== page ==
I want to thank Jason Harding of BestCigarPrices.com for sending me these cigars.
This is a cigar I discovered a couple years ago and have tried to keep both the Habano and Maduro versions in stock when possible. This is a great little blend that is satisfying and cost effective. But I noticed that while I have written about the Maduro here, and the Habano for others; there is no trace of this blend on my Katman blog. So here goes.
Abe Flores does it right by using the Entubado method of rolling the cigar; that is, rolling tiny tubes the length of the cigar and bundling them together to create a more sophisticated smoke by allowing for better draw and near perfect burn.
Cigar journal gave this stick a 95 rating.
From PDR web site:
“PDR’s first release from the 2012 IPCPR was our Flores y Rodriguez Habano Cabinet Seleccion. It’s our third Dominican puro that we have produced. A fun fact that we like to share regarding this blend, all components wrapper, binder & filler tobacco is from one Cuban seed Habano from Vuelta Abajo Cuba that was grown in the Dominican Republic. Available in two blends Natural and Maduro. The natural blend is a straight forward medium body cigar with a touch of sweetness and a soft cedar flavor.”
Tamboril is referring to the town, in the Dominican Republic, where the PDR Cigars factory is ensconced.
It is a sunny day on its way to a rainy one later here in Milwaukee so I lucked out. The brilliant sun shows a glistening wrapper oozing oil that is silky smooth. The wrapper is the color of melted caramel. A darker mottling permeates the wrapper giving it a nice brindle look. There is a pattern of veins that is actually attractive as the rollers took care to give the cigars’ outer clothing the look of being wrapped in a perfect tobacco leaf. The triple cap is nicely done. The cigar band is simple and nice.
I clip the cap and find aromas of earthiness, nuts, leather, cinnamon, mint, strong spice, and the slightest touch of a vinegar based creamy Caesar dressing.
Time to light up.
The first puffs are sweet with the slightest touch of woodiness. Almost bark like. A nice black and red pepper begins to form. The cinnamon reminds me of those cinnamon dunked toothpicks we’d buy as kids. Started off nicely and the got hotter ‘n hell.
I’ve had this last cigar in my humidor for several months and is my last for review. More on that later.
A lemon zest element appears offsetting the sweetness with tartness. And then a subtle herbal note shows up rounding out the flavor profile.
I have to admit that while I have spent considerable time smoking both the Habano and the Maduro, the Maduro is my favorite of the two blends.
Here are the latest flavors: Creaminess, sweetness, wood, nuts, cinnamon, citrus, spice, and coffee.
The flavors begin to build now. As predicted. Becoming much more than subtle. This is the Flores y Rodriquez I love.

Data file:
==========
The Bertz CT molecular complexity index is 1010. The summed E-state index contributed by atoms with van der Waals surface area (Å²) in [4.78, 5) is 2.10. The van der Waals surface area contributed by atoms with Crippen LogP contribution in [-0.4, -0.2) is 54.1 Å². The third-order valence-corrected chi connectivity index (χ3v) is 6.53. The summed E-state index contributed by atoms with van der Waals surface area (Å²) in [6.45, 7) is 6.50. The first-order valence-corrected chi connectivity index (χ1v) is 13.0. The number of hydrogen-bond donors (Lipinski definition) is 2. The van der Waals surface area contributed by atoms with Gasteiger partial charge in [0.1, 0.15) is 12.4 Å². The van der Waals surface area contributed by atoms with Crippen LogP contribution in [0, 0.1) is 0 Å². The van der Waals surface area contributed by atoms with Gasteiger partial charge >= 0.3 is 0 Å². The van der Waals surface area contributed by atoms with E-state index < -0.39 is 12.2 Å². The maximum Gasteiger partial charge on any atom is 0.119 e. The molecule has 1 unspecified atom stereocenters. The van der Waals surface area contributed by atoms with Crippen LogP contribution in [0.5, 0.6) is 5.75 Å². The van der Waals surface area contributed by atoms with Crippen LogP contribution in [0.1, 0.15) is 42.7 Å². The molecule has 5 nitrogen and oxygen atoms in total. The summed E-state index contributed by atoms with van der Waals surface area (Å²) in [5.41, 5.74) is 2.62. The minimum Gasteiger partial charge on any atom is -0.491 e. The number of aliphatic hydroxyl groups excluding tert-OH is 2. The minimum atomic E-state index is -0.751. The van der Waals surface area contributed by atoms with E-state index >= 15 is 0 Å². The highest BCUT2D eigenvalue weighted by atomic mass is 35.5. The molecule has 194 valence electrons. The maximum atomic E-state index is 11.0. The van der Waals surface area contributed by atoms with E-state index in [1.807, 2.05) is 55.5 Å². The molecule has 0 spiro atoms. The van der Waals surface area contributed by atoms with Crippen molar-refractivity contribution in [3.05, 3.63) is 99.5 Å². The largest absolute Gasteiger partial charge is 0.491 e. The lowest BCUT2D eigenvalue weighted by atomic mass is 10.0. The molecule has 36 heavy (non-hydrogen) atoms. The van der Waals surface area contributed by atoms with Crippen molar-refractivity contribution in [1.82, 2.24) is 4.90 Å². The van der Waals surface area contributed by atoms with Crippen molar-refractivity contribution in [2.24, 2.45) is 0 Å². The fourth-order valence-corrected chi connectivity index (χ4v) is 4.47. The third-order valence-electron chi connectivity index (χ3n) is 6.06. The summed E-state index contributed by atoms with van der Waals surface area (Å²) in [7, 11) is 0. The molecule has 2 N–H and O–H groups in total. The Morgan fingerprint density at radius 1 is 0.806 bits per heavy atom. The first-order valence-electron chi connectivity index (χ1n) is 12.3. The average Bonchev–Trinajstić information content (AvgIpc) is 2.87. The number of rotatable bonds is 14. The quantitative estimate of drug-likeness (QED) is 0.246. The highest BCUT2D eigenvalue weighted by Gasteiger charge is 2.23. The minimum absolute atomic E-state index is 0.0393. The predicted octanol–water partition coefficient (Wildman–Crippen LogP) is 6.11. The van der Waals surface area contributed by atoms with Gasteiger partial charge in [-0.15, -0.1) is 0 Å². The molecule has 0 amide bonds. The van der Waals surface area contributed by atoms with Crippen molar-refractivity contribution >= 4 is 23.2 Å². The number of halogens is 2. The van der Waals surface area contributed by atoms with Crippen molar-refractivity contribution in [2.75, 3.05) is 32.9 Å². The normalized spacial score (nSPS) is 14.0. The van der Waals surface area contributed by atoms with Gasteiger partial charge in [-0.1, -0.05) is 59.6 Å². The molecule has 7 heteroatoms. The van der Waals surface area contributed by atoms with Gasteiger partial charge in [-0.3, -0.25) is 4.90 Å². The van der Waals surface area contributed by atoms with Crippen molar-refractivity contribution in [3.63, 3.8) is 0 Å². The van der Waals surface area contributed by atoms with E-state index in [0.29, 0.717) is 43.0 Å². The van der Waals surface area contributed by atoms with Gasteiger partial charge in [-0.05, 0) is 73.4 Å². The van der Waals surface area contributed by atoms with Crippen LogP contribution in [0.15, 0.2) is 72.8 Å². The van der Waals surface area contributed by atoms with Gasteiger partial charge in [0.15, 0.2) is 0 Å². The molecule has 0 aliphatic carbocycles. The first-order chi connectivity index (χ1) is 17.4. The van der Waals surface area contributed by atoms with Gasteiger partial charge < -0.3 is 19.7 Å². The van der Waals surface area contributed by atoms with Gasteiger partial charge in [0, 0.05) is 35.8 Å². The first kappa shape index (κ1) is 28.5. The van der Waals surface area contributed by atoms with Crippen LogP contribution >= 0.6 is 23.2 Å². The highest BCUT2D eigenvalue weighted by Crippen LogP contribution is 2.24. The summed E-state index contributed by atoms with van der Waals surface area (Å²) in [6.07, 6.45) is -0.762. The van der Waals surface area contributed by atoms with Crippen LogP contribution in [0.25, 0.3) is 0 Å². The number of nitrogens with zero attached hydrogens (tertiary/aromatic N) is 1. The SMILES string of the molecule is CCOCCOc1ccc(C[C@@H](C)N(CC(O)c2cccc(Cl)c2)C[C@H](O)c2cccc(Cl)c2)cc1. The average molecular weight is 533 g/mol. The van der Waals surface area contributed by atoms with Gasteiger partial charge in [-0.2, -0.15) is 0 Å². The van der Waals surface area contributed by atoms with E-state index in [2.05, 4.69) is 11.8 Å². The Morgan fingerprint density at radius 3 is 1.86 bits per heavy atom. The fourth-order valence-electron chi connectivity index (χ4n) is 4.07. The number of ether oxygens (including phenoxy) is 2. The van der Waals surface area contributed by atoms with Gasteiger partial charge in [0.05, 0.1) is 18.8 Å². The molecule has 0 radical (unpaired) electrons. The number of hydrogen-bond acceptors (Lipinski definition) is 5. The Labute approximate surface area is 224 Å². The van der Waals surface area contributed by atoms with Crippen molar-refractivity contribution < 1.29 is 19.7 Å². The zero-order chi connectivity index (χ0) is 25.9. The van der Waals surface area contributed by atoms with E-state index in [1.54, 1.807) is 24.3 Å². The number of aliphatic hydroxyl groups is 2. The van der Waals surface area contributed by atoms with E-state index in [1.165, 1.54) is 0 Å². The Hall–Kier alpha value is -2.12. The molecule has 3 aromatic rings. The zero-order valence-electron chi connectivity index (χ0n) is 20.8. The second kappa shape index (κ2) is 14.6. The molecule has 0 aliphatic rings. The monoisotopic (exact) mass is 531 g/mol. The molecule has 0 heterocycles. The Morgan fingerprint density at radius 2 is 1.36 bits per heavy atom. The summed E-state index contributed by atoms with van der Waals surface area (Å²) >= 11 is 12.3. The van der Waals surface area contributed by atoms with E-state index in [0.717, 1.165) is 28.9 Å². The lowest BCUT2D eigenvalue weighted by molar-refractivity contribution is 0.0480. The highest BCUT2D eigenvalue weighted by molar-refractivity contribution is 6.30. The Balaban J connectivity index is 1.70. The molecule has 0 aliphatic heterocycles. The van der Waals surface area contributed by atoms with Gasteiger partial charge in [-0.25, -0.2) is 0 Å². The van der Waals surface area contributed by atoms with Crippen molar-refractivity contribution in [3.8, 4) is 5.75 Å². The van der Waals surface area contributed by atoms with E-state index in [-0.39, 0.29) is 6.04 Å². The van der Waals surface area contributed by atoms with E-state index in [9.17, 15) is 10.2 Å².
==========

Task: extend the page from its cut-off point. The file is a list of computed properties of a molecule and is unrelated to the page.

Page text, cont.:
The char line has behaved admirably throughout.
The sweetness overcomes the creaminess. The wood and nuttiness make a surge. The pepper is all but gone…taking with it most of the cinnamon. The citrus is still present at a very high level.
The classic rock station on my cable outlet plays just what I like. None of that hack that the public airwaves radio stations play. More album cuts than the Top 10 of classic rock. What would we do without music?
And I want to thank all the lovely readers who have shared their stories of loss when it comes to parting with a beloved instrument. You have to be artistic or creative to understand what it means to lose the instrument of that artistry sooner than you planned. Thinking back of all the wonderful music played on that instrument goes a long way into the memory banks. All the fun, creativity, and crazy stories associated with it fill up a scrap book in your head.
The cigar is now a creamy sweet vessel for flavors of cinnamon, citrus, cocoa, wood and nuts, some red pepper, and earthiness. This is not a “kitchen sink” flavor profile cigar. It focuses on just a few elements.
Strength is hanging tough at medium body.
But flavors are expanding as the last third is reached. I’ve had this cigar a long time. There is a fine line of extensive aging to get the most out of a cigar’s flavor profile…and leaving it to age too long and slimming down all the wonderful flavors to something narrow like a flattened straw.
Ahhh…the station is playing Dylan’s “Like a Rolling Stone.” I remember this like a snapshot in time. I was in the car with my mother. I was 15 and this song came on the radio. My mother made a face like she had just sucked on a lemon and asked me, “WHAT is that???”
I laughed and turned it up. Then upon returning home, I picked up my 5 string banjo and proceeded to play it while sitting on my bed. I had bought the sheet music at Wallach’s Music City in Lakewood, CA. Or was it Long Beach? I can’t remember. It was the store that carried everything music. Even those booths that they allowed you to take a record and go listen to it for a while before purchasing it. Right out of “That Thing You Do.”
The last third of the cigar does not disappoint as it makes flavor bomb status.
Here are the flavors: Very potent citrus, sweetness, creaminess, wood, nuts, cocoa, earthiness, a renewal of red pepper, leather, and something new: summer fruit like peaches or nectarines. With a dash of black grapes.
From this point forward, flavors escalate like a stairway to heaven.
The cigar finishes out beautifully. No harshness or heat. A perfect char line. Lots of balance and complexity. A long finish. Medium bodied without a hint of nicotine. A perfect cigar for enthusiasts and newbies alike.
The price is crazy. I would pay $6-$7 for it and not blink an eye; especially the Maduro version. This is one of the best deals for the price out there.
Categories: CIGAR REVIEWS